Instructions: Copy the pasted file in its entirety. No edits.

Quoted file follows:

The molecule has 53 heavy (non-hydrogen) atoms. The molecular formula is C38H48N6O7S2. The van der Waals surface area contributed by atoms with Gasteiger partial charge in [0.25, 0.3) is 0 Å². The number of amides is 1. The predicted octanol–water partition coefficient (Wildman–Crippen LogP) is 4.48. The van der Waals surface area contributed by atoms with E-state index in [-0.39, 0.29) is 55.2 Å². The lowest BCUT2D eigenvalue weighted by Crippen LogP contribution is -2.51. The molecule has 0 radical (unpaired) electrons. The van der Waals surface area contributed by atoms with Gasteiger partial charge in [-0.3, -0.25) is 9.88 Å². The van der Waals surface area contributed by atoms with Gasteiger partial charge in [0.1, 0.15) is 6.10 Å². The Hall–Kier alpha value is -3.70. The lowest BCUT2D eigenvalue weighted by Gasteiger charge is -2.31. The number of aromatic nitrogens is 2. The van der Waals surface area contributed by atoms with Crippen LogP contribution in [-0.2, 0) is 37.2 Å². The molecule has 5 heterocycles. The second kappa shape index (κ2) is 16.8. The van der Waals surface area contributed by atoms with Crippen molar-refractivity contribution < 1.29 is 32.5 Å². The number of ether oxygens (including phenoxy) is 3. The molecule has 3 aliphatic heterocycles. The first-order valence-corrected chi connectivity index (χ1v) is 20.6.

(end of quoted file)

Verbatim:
The molecule has 53 heavy (non-hydrogen) atoms. The molecular formula is C38H48N6O7S2. The van der Waals surface area contributed by atoms with Gasteiger partial charge in [0.25, 0.3) is 0 Å². The number of amides is 1. The predicted octanol–water partition coefficient (Wildman–Crippen LogP) is 4.48. The van der Waals surface area contributed by atoms with E-state index in [-0.39, 0.29) is 55.2 Å². The lowest BCUT2D eigenvalue weighted by Crippen LogP contribution is -2.51. The molecule has 0 radical (unpaired) electrons. The van der Waals surface area contributed by atoms with Gasteiger partial charge in [-0.3, -0.25) is 9.88 Å². The van der Waals surface area contributed by atoms with Gasteiger partial charge in [0.1, 0.15) is 6.10 Å². The Hall–Kier alpha value is -3.70. The lowest BCUT2D eigenvalue weighted by Gasteiger charge is -2.31. The number of aromatic nitrogens is 2. The van der Waals surface area contributed by atoms with Crippen LogP contribution in [-0.2, 0) is 37.2 Å². The molecule has 5 heterocycles. The second kappa shape index (κ2) is 16.8. The van der Waals surface area contributed by atoms with Crippen molar-refractivity contribution < 1.29 is 32.5 Å². The number of ether oxygens (including phenoxy) is 3. The molecule has 3 aliphatic heterocycles. The first-order valence-corrected chi connectivity index (χ1v) is 20.6.